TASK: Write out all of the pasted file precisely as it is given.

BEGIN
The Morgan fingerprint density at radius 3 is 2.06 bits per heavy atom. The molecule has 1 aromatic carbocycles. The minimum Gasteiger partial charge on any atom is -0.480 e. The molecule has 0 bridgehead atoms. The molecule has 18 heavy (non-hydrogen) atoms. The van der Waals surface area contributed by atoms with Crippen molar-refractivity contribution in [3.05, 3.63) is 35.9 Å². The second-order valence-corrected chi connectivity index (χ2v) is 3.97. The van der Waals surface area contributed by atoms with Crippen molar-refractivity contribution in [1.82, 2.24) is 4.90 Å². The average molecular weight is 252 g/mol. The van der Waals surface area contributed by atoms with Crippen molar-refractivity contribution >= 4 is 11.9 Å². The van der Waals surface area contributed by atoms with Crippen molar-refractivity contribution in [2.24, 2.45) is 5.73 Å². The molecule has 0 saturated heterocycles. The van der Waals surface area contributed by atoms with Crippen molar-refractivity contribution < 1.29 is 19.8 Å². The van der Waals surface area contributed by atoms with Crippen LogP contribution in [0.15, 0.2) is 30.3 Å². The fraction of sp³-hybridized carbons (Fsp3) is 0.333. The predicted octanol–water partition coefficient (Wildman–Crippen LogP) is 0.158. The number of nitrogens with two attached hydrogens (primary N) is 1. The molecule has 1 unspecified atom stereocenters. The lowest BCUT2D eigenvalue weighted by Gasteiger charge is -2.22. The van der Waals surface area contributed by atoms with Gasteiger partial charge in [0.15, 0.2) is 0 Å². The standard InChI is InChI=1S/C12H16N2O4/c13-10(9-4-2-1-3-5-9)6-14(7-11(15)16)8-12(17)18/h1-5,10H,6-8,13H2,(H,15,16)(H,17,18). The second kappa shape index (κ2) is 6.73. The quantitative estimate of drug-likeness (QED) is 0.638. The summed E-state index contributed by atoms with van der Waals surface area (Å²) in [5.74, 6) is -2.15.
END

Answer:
The Morgan fingerprint density at radius 3 is 2.06 bits per heavy atom. The molecule has 1 aromatic carbocycles. The minimum Gasteiger partial charge on any atom is -0.480 e. The molecule has 0 bridgehead atoms. The molecule has 18 heavy (non-hydrogen) atoms. The van der Waals surface area contributed by atoms with Crippen molar-refractivity contribution in [3.05, 3.63) is 35.9 Å². The second-order valence-corrected chi connectivity index (χ2v) is 3.97. The van der Waals surface area contributed by atoms with Crippen molar-refractivity contribution in [1.82, 2.24) is 4.90 Å². The average molecular weight is 252 g/mol. The van der Waals surface area contributed by atoms with Crippen molar-refractivity contribution >= 4 is 11.9 Å². The van der Waals surface area contributed by atoms with Crippen molar-refractivity contribution in [2.24, 2.45) is 5.73 Å². The molecule has 0 saturated heterocycles. The van der Waals surface area contributed by atoms with Crippen molar-refractivity contribution < 1.29 is 19.8 Å². The van der Waals surface area contributed by atoms with Crippen LogP contribution in [0.15, 0.2) is 30.3 Å². The fraction of sp³-hybridized carbons (Fsp3) is 0.333. The predicted octanol–water partition coefficient (Wildman–Crippen LogP) is 0.158. The number of nitrogens with two attached hydrogens (primary N) is 1. The molecule has 1 unspecified atom stereocenters. The lowest BCUT2D eigenvalue weighted by Gasteiger charge is -2.22. The van der Waals surface area contributed by atoms with Gasteiger partial charge in [0.15, 0.2) is 0 Å². The standard InChI is InChI=1S/C12H16N2O4/c13-10(9-4-2-1-3-5-9)6-14(7-11(15)16)8-12(17)18/h1-5,10H,6-8,13H2,(H,15,16)(H,17,18). The second kappa shape index (κ2) is 6.73. The quantitative estimate of drug-likeness (QED) is 0.638. The summed E-state index contributed by atoms with van der Waals surface area (Å²) in [5.74, 6) is -2.15.